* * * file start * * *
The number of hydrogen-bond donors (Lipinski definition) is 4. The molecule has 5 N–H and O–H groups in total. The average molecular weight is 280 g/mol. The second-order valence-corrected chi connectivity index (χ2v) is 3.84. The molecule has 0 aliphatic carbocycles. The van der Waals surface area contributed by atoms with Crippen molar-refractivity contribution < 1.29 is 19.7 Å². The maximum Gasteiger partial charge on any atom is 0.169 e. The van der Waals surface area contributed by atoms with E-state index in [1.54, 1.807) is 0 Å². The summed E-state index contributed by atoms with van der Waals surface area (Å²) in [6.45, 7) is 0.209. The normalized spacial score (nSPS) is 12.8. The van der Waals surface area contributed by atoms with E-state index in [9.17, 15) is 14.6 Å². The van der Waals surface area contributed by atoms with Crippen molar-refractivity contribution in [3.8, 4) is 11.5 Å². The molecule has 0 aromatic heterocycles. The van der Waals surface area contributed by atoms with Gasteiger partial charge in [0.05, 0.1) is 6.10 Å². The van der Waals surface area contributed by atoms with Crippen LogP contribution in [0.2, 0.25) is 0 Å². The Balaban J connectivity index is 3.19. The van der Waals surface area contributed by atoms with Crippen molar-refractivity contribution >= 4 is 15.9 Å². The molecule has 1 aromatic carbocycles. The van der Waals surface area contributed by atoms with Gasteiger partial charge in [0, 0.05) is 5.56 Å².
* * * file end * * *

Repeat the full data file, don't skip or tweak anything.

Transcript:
The number of hydrogen-bond donors (Lipinski definition) is 4. The molecule has 5 N–H and O–H groups in total. The average molecular weight is 280 g/mol. The second-order valence-corrected chi connectivity index (χ2v) is 3.84. The molecule has 0 aliphatic carbocycles. The van der Waals surface area contributed by atoms with Crippen molar-refractivity contribution < 1.29 is 19.7 Å². The maximum Gasteiger partial charge on any atom is 0.169 e. The van der Waals surface area contributed by atoms with E-state index in [1.54, 1.807) is 0 Å². The summed E-state index contributed by atoms with van der Waals surface area (Å²) in [6.45, 7) is 0.209. The normalized spacial score (nSPS) is 12.8. The van der Waals surface area contributed by atoms with E-state index in [9.17, 15) is 14.6 Å². The van der Waals surface area contributed by atoms with Crippen molar-refractivity contribution in [3.8, 4) is 11.5 Å². The molecule has 0 aromatic heterocycles. The van der Waals surface area contributed by atoms with Gasteiger partial charge in [0.05, 0.1) is 6.10 Å². The van der Waals surface area contributed by atoms with Crippen LogP contribution in [0.2, 0.25) is 0 Å². The Balaban J connectivity index is 3.19. The van der Waals surface area contributed by atoms with Crippen molar-refractivity contribution >= 4 is 15.9 Å². The molecule has 1 aromatic carbocycles. The van der Waals surface area contributed by atoms with Gasteiger partial charge in [0, 0.05) is 5.56 Å².